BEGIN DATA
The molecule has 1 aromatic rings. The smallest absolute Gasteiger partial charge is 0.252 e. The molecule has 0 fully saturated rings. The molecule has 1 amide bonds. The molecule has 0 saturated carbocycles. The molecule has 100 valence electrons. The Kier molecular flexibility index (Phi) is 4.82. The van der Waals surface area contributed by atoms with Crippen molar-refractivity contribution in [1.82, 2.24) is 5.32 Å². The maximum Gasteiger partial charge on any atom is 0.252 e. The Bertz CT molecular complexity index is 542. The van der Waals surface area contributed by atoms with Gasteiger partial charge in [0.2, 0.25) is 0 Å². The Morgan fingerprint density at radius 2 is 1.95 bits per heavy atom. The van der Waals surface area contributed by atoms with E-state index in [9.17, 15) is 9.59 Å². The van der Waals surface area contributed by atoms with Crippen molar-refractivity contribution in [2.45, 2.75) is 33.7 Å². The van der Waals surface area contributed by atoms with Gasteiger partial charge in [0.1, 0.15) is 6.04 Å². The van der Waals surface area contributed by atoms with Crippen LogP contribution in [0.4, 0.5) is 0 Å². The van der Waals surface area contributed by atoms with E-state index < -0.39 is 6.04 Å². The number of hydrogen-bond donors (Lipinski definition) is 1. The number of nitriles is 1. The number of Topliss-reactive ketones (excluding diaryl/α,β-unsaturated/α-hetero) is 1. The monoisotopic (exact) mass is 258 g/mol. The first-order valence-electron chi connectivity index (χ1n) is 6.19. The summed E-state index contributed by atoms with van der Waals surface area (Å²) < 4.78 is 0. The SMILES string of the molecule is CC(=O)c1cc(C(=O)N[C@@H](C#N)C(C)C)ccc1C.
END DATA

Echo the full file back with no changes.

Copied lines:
The molecule has 1 aromatic rings. The smallest absolute Gasteiger partial charge is 0.252 e. The molecule has 0 fully saturated rings. The molecule has 1 amide bonds. The molecule has 0 saturated carbocycles. The molecule has 100 valence electrons. The Kier molecular flexibility index (Phi) is 4.82. The van der Waals surface area contributed by atoms with Crippen molar-refractivity contribution in [1.82, 2.24) is 5.32 Å². The maximum Gasteiger partial charge on any atom is 0.252 e. The Bertz CT molecular complexity index is 542. The van der Waals surface area contributed by atoms with Gasteiger partial charge in [0.2, 0.25) is 0 Å². The Morgan fingerprint density at radius 2 is 1.95 bits per heavy atom. The van der Waals surface area contributed by atoms with E-state index in [9.17, 15) is 9.59 Å². The van der Waals surface area contributed by atoms with Crippen molar-refractivity contribution in [2.45, 2.75) is 33.7 Å². The van der Waals surface area contributed by atoms with Gasteiger partial charge in [0.1, 0.15) is 6.04 Å². The van der Waals surface area contributed by atoms with Crippen LogP contribution in [0.4, 0.5) is 0 Å². The van der Waals surface area contributed by atoms with E-state index < -0.39 is 6.04 Å². The number of hydrogen-bond donors (Lipinski definition) is 1. The number of nitriles is 1. The number of Topliss-reactive ketones (excluding diaryl/α,β-unsaturated/α-hetero) is 1. The monoisotopic (exact) mass is 258 g/mol. The first-order valence-electron chi connectivity index (χ1n) is 6.19. The summed E-state index contributed by atoms with van der Waals surface area (Å²) < 4.78 is 0. The SMILES string of the molecule is CC(=O)c1cc(C(=O)N[C@@H](C#N)C(C)C)ccc1C.